Book Reviews

Book Review: In the Dark of the Night By John Saul

Book Review: In the Dark of the Night By John SaulIn the Dark of the Night is a horror novel about a family that makes an unfortunate choice of holiday home.

Every summer Kent Newell and Tad Sparkes go to Wisconsin with their parents and spend the holiday in houses beside the lake. And each year when his friends have headed off for some summer fun by the waterside Eric Brewster and his sister Marci have to stay home in Evanston.

This year it is going to be different. Kent’s mother, Ellen, has found the Brewsters a house to rent. It is called Pinecrest and has stood empty since its former owner, Dr Darby, disappeared seven years ago.

Merrill Brewster is a constant worrier. She thinks that Pinecrest looks like a witch’s house and tries to come up with reasons why her family cannot rent it. Dan Brewster, however, has no such reservations about the house. Next year Eric will be working and getting ready for college and so Dan sees this year as their last chance for a proper family holiday.

Pinecrest is a spooky, old house, but the realtor has got the place looking rather cosy inside by the time the Brewsters arrive. Merrill still has her doubts about the whole thing of course, but she wouldn’t be Merrill if she didn’t. Marcie Brewster is also less than keen on the house and voices her mother’s unspoken words that it looks like a witch’s house, even if it does have a fantastic view of the lake.

There is an old carriage house within the grounds of Pinecrest and a lot of Dr Darby’s old junk has been shifted there out of the way. It is not long before Eric begins exploring among the old furniture and boxes in the carriage house and as he becomes more and more intrigued by the strange assortment of odds and ends, he looses all track of time. It feels like he has been in there for only a few minutes when in actual fact it has been over half an hour. Strange indeed. When Eric returns to the carriage house later on he is accompanied by Kent and Tad. They are also fascinated by the things they find there and all three boys discover that time in the carriage house seems to be a law unto itself.

The boys eventually discover an old door hidden behind a piece of plywood. As a further guarantee against intruders the doorway has been bricked up. But boys will be boys and these boys decide to investigate – feel a strange compulsion, in fact, to investigate. They remove the bricks from the doorway and find a further assortment of old junk: a table with a missing leg, a saw without a blade, a lamp without a shade and an axe that is missing its head. The boys also find a ledger that records the purchase of all these items, and discover that Dr Darby paid an awful lot of money for all the old junk. The hidden room quickly becomes a dangerous obsession and when strange things start happening around the lakes the boys share a feeling that there is a connection between the secret room and the occurrences, which are rather sinister in nature. First the Brewsters’ cat is eviscerated, then a local boy disappears, then . . . then things get bad.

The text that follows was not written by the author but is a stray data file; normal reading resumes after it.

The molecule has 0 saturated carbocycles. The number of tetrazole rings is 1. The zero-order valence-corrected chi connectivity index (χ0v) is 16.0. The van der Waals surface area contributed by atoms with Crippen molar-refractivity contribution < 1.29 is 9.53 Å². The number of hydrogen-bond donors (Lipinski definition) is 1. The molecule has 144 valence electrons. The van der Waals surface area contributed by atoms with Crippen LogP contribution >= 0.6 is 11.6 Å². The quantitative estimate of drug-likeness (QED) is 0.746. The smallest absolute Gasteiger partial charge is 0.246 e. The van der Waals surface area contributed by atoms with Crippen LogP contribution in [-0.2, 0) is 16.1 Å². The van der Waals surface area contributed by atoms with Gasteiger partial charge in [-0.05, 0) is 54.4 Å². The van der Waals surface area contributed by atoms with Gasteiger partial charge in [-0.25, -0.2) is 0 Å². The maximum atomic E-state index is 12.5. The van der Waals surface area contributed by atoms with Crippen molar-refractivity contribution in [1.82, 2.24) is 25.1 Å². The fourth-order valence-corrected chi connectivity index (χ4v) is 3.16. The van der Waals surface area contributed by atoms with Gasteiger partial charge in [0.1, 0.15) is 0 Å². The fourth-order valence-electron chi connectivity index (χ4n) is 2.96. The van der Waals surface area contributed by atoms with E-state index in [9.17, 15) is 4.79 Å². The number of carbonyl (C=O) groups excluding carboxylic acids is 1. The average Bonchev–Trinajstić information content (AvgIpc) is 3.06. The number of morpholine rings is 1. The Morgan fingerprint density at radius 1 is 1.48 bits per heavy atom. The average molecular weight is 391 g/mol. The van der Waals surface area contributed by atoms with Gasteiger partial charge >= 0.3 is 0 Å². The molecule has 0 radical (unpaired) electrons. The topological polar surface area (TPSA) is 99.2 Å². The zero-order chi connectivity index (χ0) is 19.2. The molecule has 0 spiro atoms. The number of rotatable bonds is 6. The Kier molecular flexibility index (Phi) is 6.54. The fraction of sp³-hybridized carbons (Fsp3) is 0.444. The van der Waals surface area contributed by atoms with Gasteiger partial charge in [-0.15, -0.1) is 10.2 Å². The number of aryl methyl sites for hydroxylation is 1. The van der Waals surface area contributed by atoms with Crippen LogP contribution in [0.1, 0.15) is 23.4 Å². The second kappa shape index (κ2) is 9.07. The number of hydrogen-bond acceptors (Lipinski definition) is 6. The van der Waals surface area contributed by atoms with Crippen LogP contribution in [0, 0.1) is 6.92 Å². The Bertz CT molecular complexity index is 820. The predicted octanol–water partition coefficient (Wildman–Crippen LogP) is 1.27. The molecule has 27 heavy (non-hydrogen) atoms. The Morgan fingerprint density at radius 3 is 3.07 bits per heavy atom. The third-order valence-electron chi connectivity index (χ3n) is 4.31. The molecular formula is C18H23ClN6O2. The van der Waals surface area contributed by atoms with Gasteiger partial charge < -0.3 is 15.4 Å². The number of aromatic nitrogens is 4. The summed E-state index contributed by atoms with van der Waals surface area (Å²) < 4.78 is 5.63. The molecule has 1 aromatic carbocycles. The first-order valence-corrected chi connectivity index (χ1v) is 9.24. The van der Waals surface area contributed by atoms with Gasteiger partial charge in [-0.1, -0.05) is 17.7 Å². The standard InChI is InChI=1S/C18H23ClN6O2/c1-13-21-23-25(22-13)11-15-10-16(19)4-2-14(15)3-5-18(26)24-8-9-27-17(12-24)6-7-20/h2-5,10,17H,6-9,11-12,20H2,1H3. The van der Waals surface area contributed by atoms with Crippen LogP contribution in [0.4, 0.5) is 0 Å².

Most of the characters in In the Dark of the Night are pretty easy to like, but some like, local lad, Adam Mosler are a real pain in the behind. Adam and his gang spend a lot of time hassling Eric and his friends, or coneheads as they prefer to call them. Adam is not the nicest of guys and is probably not the kind of young man that most girls would want to take home to meet their parents. Young Cherry Stevens certainly shows no inclination of doing so. She is much more interested in Eric, which is probably a big part of the reason why Adam has such a problem with him. Eric has taken something that he not only wants, but sees as already belonging to him. This little love triangle forms one of the more interesting subplots in the book.

One of my very favourite characters in the book was a dog—very old dog that was on its last legs. I really liked that dog, I didn’t like what happened to it though, but since it only lived on paper I suppose it is fair that it died on paper too—dashes to dashes, dots to dots, the writer giveth and the writer taketh away etc.

In the Dark of the Night is 407 pages long and is quite an enthralling read. At first I had no idea what was going to happen, then after the incident with the cat, I began to form a theory about it all and, as it turned out, my theory was correct. Other readers might realize what is happening a lot quicker than I did, or, then again, not at all. It probably doesn’t matter either way though, because even when you do realize what the secret of the hidden room is, it is still hard to predict what is going to happen next and you will be already hooked into the story. I was anyway and I certainly enjoyed spending some time discovering what secrets John Saul would reveal In the Dark of the Night.